Stormy, at OpenSource.com, recently asked the question “What are 10 steps to keeping new contributors once you have their attention”
I’m not sure I have 10, but here’s what I’d say:
Celebrate their contribution, loudly and publicly
People like to be noticed, and they like to be thanked. Tell them that you noticed their contribution by telling the whole world about what they did.
There’s a number of ways to do this, from tweeting every first contribution, to including a Thanks section in your monthly newsletter, to doing a weekly blog post that lists new contributors for that week. Whichever approach you take, make sure that you personally send them a message telling them about it, rather than just hoping that they notice it.
If you have very few new contributors every week/month, then take the time to describe what the new contributor did. If you have dozens every time, this can be more of a challenge, but sending them a personal note is still a very critical part of the process if you want them to stick around.
Give them the keys
A lot of people in open source think that everyone should have to earn their place on the contributor list, by consistent, high-quality contributions over a long period of time.
I’m at the other end of the spectrum. I think you should hand out committer rights like candy. If someone shows initiative and contributes once, give them the opportunity to contribute again, immediately, with no barrier to entry.
What’s the worst that can happen? You have to revert a patch. This is why you have revision control.
So, give them the keys on day one. But there’s a caveat here, which is the next item on my list:
Give constructive criticism
Nobody likes a patronizing pat on the head. Give constructive feedback. After thanking them, tell them patiently and kindly what they can improve. This shows that you consider them to be a contributor to a serious project, and not merely a statistic to report to your boss.
If you have a style guide, and they didn’t live up to it, point them to it, gently and kindly, and give them specific pointers on what they need to improve.
Don’t be one of those jerks that throws it back in their face with a nasty remark. That will guarantee that they won’t come back. Remember that your goal is to retain new contributors, and train them up in the way that your project operates, not merely to act as a filter to keep out unfavorable contributions.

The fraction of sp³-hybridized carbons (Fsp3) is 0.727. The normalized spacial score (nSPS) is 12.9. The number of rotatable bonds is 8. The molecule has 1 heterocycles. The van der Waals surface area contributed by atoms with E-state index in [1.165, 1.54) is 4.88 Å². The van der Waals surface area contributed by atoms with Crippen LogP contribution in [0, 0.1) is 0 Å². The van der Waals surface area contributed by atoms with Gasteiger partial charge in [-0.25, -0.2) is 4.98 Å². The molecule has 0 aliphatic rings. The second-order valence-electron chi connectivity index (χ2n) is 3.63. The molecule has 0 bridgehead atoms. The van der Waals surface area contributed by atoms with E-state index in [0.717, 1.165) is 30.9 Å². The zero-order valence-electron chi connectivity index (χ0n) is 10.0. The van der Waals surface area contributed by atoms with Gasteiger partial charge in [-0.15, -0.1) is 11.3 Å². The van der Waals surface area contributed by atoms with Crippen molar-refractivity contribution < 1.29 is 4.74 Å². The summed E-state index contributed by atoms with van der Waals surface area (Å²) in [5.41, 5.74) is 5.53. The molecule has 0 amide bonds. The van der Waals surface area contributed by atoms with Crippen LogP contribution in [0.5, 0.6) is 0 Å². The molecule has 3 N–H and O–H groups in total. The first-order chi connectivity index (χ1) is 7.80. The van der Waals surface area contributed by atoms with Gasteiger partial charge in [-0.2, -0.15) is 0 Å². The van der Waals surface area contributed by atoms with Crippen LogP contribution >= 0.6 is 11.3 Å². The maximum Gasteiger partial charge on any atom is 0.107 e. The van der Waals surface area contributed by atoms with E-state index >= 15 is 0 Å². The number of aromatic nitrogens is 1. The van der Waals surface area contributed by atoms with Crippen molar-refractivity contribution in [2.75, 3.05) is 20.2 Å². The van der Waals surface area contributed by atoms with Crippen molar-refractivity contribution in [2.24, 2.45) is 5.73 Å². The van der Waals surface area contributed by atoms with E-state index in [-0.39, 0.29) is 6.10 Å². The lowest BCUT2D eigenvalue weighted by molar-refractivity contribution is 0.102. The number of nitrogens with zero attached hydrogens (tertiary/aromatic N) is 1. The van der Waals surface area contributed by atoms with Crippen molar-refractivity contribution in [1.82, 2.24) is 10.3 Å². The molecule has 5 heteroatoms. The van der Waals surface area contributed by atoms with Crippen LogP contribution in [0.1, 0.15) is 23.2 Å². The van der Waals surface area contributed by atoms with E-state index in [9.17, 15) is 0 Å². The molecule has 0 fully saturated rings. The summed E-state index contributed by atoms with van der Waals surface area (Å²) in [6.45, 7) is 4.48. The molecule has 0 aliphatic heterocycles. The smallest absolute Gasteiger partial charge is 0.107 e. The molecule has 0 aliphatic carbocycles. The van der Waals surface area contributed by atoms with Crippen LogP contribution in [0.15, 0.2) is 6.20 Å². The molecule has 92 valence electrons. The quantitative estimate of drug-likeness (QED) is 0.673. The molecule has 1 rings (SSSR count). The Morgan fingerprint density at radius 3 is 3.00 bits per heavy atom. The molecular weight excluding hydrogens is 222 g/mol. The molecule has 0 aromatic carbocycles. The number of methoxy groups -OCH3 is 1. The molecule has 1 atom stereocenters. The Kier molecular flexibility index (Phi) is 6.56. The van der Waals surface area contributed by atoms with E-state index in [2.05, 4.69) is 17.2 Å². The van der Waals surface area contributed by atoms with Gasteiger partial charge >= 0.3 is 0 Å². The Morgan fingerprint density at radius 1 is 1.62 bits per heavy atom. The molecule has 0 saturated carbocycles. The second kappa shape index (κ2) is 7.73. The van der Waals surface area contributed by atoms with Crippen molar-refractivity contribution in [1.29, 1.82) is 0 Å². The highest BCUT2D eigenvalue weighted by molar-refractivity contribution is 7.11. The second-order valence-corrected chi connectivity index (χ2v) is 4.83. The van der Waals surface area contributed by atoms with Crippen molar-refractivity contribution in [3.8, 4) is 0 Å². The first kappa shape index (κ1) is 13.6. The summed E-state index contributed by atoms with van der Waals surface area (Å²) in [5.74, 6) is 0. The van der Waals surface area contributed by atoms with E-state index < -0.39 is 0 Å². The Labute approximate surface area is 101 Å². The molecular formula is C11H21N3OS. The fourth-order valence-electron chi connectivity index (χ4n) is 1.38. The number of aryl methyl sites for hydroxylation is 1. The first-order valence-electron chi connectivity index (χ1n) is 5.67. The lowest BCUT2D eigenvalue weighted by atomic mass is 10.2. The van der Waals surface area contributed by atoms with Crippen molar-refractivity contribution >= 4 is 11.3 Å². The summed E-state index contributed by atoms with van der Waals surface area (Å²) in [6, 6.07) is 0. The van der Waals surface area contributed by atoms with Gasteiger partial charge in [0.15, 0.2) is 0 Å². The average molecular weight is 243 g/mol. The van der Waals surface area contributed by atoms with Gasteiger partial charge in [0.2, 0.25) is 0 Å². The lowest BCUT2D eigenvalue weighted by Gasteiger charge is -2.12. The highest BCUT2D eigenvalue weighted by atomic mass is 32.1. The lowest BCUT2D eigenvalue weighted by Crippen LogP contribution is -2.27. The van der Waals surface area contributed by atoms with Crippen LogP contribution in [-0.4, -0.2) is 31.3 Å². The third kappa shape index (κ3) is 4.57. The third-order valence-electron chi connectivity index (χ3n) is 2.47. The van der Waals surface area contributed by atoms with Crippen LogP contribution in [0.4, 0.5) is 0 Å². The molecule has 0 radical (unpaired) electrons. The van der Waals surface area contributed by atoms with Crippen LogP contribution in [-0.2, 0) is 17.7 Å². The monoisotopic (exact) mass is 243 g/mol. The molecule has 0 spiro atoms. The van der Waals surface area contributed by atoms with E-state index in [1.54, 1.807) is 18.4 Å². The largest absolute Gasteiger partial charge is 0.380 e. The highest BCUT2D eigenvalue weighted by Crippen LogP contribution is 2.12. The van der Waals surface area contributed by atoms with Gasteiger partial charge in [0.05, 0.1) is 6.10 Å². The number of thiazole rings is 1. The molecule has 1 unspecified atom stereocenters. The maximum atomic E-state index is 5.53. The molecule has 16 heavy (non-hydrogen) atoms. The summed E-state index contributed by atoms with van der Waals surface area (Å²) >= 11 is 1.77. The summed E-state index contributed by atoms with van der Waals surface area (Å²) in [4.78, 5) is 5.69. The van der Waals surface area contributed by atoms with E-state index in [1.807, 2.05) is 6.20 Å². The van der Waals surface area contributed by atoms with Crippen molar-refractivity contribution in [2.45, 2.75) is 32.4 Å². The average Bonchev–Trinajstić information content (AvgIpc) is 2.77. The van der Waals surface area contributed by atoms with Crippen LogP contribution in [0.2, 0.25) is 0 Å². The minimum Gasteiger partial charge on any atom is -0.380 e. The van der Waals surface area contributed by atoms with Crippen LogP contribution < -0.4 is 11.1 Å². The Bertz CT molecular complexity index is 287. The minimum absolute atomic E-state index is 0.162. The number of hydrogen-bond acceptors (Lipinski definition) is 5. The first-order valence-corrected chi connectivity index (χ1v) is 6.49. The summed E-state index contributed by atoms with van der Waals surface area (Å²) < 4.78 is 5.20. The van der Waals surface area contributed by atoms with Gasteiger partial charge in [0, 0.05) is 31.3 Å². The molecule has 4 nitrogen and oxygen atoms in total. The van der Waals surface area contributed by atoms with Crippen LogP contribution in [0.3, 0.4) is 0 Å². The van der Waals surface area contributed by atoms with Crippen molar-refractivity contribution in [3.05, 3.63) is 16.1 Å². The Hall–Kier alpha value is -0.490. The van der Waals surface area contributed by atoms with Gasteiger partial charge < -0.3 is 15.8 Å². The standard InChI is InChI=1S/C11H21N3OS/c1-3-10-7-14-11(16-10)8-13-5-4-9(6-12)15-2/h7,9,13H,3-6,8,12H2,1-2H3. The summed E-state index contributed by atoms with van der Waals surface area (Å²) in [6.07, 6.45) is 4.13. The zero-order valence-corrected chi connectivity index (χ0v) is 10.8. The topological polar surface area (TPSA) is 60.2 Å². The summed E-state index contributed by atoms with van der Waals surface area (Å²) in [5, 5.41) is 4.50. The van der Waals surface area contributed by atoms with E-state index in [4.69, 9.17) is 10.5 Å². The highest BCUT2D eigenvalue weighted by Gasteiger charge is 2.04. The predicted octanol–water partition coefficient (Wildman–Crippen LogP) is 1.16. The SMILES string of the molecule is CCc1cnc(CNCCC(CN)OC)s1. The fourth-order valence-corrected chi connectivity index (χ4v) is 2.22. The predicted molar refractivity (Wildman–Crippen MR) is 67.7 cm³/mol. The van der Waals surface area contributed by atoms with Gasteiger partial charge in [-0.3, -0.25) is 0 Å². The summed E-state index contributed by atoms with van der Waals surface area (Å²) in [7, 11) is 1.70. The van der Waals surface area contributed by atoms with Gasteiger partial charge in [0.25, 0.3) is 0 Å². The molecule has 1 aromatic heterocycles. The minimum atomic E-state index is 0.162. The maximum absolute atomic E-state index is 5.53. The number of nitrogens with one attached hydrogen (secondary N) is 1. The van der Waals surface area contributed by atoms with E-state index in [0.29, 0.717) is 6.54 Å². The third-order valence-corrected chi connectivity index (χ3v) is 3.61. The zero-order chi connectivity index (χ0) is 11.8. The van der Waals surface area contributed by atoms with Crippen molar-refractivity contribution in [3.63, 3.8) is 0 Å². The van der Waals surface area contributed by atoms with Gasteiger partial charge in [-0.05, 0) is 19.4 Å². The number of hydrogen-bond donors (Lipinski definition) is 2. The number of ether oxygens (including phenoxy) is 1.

Ask them to do it again, with a specific request
People like to be asked. Asking someone, personally, to do a particular task, is much more effective than a shotgun “Hey, can someone …” sent out to an anonymous faceless mob on a mailing list.
Once someone has contributed something, that’s your opportunity to say, “Hey, I notice that you have some interest in the WhizBang feature, and Ticket 31245 is about that, too. Maybe you could take a look?”
Ask them to write about it
The new contributor experience is a rare and valuable thing. You don’t know what it’s like any more. You remember bits of it, but mostly you’ve forgotten, and become jaded with your second, third, and 700th contribution.
Encourage this new contributor to write about their experience. What was too hard. What was fun. What was unexpected, frightening, exciting. Who helped them. Who got in their way.
These are hugely valuable data points for your project. And they are also a great way to tell this new contributor that their input is valuable, and that you’re trying to make your project more welcoming.
And, of course, once they have written about it, share it with the developer community, along with the name of the contributor, and say, here are some ways maybe we can make this better for the next person.
Point them to the documentation
You have docs, and then you have hidden docs, and then you have the stuff that “everybody knows”. Steer this new contributor to the docs, and take the opportunity to turn the other two categories into actual docs.
Some of this will come out of the blog posts that these new contributors write. Some you will need to write yourself, based on their feedback of the new contributor experience.
This is tedious, but, remember, you’re making an investment in the next time. The better you make this process, the easier it will be for the next person, and the sooner you can pass this part of the job on to someone else.
Ask them to mentor the next new contributor
Ask them to turn that first-timer experience into mentoring another first-timer, as soon as possible. They’ll have the recent experience. They’ll know the potholes that you have long since learned to steer around. They’ll know which people in the community are helpful, and which ones are jerks, who you’ve long ago dismissed as “Oh, that’s just how Larry is.”